The DAM Difference: Filename vs Metadata

This feature article has been contributed by Spencer J Harris.

We are all guilty of having files on our computers with a filename similar to img_3579 or DCS_8642. As a result, when you look at the names of your own files your initial reaction is “what is this a picture of?” You may have to use specialized software to open and view the file, but once you do, then you only have a general idea of the subject matter. However, depending on how long ago the file was created you may not remember the details associated with the file, such as who is in the photo or where was it was taken.

The common issue is that these unknown or forgotten details about your assets do not just plague personal computers and files, but are also common in the workplace. How many times have you received an email attachment where the filename is screenshot 2017.07.23 13:45:06, and you were in such a hurry, you merely saved the attachment to get on in your tasks. Then, days or weeks later you needed to go back and find that saved attachment, but because the filename has no real value to you, you end up wasting time trying to track it down, and in some scenarios, are never able to locate it.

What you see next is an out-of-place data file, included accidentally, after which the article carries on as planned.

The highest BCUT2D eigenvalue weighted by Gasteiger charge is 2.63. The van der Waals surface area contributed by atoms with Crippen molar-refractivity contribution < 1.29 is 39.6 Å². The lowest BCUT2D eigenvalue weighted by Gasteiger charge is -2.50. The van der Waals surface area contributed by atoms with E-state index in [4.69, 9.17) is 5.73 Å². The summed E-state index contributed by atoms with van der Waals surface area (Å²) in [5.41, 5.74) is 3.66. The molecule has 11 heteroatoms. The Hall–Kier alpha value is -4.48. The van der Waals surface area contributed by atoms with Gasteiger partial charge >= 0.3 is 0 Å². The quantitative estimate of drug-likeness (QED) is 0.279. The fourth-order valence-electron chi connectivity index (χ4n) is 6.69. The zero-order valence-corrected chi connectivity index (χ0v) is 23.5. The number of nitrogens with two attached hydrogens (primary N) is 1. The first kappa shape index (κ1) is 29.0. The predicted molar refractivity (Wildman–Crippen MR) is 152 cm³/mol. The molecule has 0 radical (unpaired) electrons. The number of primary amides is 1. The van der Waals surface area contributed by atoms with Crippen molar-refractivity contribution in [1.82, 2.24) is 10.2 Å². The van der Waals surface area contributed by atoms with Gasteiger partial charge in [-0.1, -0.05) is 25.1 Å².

The DAM Coin

Think of your asset as a coin: it has monetary value, and when its use is maximized, you can make it go a long way. That coin has two sides to it – a head and a tail. They co-exist and are related to each other. You cannot have one without other. The two sides to every asset are the filename and its metadata, and are what create the value for your asset. Without them, you will not be able to find or use your asset, and therefore it’s no longer an asset, but rather a bunch of ones and zeros taking up space on your server or hard drive.

The first thing to understand is that there is a difference between a filename and metadata. In some cases, you can argue that a filename is technically metadata, however, fundamentally they are different. They play different, but complementing roles in the DAM universe and treating them the way they should be will significantly improve your success in finding such assets.

The DAM Filename

The filename you give your assets should have a purpose. That purpose is to provide you or anyone who sees that asset with a high-level idea of the content contained therein. For example, a picture of a couple kissing in front of the Eiffel Tower should not be named, img_3478.jpg as that tells you nothing about the content contained in that asset.